Recent research into juvenile white sharks has provided the final pieces of information needed to estimate the size of adult white shark populations in Australian waters.
Australia has two white shark populations, an eastern population ranging east of Wilson's Promontory, Victoria, to at least central Queensland and across to New Zealand, and a southern-western population ranging west of Wilson’s Promontory to north-western Western Australia.
The local abundance of white sharks in shelf and coastal waters varies from season to season and year to year due to variations in shark distribution and movement patterns. In some coastal areas, people will see more sharks than average; in other years, fewer than average sharks will be seen. These variations are due to changes in distribution that are likely to be in response to environmental factors and prey movements and abundance.
Breakthrough research to estimate numbers
The CSIRO has developed a world-first genetic analysis technique to estimate adult white shark numbers for both the eastern Australasian and southern-western white shark populations, all without having to catch or even see any adult white sharks. Instead, they locate the tell-tale marks of the parents in the DNA collected from juveniles, a method known as close-kin mark-recapture.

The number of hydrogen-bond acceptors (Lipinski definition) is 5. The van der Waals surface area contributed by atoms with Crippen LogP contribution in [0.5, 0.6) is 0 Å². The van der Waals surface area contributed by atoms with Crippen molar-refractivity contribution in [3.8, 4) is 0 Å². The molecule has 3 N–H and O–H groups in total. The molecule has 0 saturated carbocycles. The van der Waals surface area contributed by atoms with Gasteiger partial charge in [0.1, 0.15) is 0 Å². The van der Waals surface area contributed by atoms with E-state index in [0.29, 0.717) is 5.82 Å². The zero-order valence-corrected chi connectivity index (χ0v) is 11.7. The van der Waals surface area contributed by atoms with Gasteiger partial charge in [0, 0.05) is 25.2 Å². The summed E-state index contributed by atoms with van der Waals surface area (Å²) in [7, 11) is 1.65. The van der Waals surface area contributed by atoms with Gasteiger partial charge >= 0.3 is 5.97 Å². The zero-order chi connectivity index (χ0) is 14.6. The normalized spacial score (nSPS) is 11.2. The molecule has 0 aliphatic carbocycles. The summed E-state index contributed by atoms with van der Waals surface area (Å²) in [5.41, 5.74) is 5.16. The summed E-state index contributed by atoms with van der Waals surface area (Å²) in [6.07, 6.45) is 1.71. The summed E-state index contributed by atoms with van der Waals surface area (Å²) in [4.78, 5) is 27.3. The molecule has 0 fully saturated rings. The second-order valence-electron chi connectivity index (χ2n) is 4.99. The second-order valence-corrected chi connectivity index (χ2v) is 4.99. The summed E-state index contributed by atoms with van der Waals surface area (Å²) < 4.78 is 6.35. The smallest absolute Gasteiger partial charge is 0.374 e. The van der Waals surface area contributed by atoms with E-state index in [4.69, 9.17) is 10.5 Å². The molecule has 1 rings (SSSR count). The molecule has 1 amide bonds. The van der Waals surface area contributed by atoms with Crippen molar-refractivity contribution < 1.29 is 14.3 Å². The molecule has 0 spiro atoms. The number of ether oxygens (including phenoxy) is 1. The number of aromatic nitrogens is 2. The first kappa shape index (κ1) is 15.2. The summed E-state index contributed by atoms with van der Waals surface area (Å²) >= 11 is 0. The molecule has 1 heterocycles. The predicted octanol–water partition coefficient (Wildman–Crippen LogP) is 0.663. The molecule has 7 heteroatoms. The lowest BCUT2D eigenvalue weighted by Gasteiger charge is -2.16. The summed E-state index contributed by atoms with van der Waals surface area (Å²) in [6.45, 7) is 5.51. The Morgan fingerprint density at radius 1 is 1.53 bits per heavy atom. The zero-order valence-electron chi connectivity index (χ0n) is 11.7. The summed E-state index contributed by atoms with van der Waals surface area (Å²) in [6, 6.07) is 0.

Close-kin mark-recapture first involves taking a tissue sample from a shark and obtaining a genetic profile of that animal; this is then compared to all of the other sampled sharks’ DNA profiles to determine if the shark is related, and how. This highly detailed genetic data sampling is then combined with a breakthrough statistical method to estimate adult white shark numbers.
Extensive acoustic and satellite tagging of juveniles at two identified nurseries on the Australian east coast provided the scientific evidence to estimate juvenile survival for the eastern population – an essential component to estimating total population size. An estimate of the juvenile survival rate for the southern-western population is not yet known and requires an expanded tagging effort and associated data collection.
CSIRO research reveals that there are about 750 adults in the eastern Australasian white shark population (with a range from 470 to 1030), with a total eastern population of 5460 (with a potential range between 2909 and 12,802). For the southern-western population, the estimate is 1460 adult white sharks (with a range of 760 to 2250).